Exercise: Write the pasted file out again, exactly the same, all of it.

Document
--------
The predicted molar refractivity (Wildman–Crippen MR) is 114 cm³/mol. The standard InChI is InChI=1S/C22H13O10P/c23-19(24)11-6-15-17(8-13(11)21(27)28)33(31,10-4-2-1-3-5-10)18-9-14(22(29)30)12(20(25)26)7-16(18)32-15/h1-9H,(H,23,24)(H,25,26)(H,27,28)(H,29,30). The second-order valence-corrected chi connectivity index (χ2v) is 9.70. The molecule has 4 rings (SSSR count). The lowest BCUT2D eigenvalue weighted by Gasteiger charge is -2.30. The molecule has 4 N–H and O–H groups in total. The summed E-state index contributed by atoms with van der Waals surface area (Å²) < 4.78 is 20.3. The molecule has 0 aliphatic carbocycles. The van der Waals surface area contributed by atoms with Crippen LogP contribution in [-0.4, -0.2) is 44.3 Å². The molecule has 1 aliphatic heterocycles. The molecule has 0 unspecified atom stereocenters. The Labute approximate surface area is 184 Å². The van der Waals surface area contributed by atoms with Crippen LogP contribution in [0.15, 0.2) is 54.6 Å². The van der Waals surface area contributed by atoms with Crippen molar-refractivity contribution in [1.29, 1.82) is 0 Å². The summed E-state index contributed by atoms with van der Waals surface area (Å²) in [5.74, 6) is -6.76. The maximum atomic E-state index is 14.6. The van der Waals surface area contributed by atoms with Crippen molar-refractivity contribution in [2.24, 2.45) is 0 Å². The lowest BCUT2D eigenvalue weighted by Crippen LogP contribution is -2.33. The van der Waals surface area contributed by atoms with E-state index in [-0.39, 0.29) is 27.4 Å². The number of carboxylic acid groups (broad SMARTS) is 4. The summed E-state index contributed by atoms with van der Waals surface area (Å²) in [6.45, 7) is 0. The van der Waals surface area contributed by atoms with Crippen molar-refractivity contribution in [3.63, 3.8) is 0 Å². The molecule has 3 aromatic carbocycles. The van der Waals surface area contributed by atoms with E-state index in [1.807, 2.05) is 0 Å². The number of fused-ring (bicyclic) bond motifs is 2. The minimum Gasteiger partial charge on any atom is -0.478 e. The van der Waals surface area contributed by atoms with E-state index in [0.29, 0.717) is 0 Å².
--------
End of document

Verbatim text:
The predicted molar refractivity (Wildman–Crippen MR) is 114 cm³/mol. The standard InChI is InChI=1S/C22H13O10P/c23-19(24)11-6-15-17(8-13(11)21(27)28)33(31,10-4-2-1-3-5-10)18-9-14(22(29)30)12(20(25)26)7-16(18)32-15/h1-9H,(H,23,24)(H,25,26)(H,27,28)(H,29,30). The second-order valence-corrected chi connectivity index (χ2v) is 9.70. The molecule has 4 rings (SSSR count). The lowest BCUT2D eigenvalue weighted by Gasteiger charge is -2.30. The molecule has 4 N–H and O–H groups in total. The summed E-state index contributed by atoms with van der Waals surface area (Å²) < 4.78 is 20.3. The molecule has 0 aliphatic carbocycles. The van der Waals surface area contributed by atoms with Crippen LogP contribution in [-0.4, -0.2) is 44.3 Å². The molecule has 1 aliphatic heterocycles. The molecule has 0 unspecified atom stereocenters. The Labute approximate surface area is 184 Å². The van der Waals surface area contributed by atoms with Crippen LogP contribution in [0.15, 0.2) is 54.6 Å². The van der Waals surface area contributed by atoms with Crippen molar-refractivity contribution in [1.29, 1.82) is 0 Å². The summed E-state index contributed by atoms with van der Waals surface area (Å²) in [5.74, 6) is -6.76. The maximum atomic E-state index is 14.6. The van der Waals surface area contributed by atoms with Crippen molar-refractivity contribution in [2.24, 2.45) is 0 Å². The lowest BCUT2D eigenvalue weighted by Crippen LogP contribution is -2.33. The van der Waals surface area contributed by atoms with E-state index in [-0.39, 0.29) is 27.4 Å². The number of carboxylic acid groups (broad SMARTS) is 4. The summed E-state index contributed by atoms with van der Waals surface area (Å²) in [6.45, 7) is 0. The van der Waals surface area contributed by atoms with Crippen molar-refractivity contribution in [3.63, 3.8) is 0 Å². The molecule has 3 aromatic carbocycles. The van der Waals surface area contributed by atoms with E-state index in [1.807, 2.05) is 0 Å². The number of fused-ring (bicyclic) bond motifs is 2. The minimum Gasteiger partial charge on any atom is -0.478 e. The van der Waals surface area contributed by atoms with E-state index in [0.29, 0.717) is 0 Å².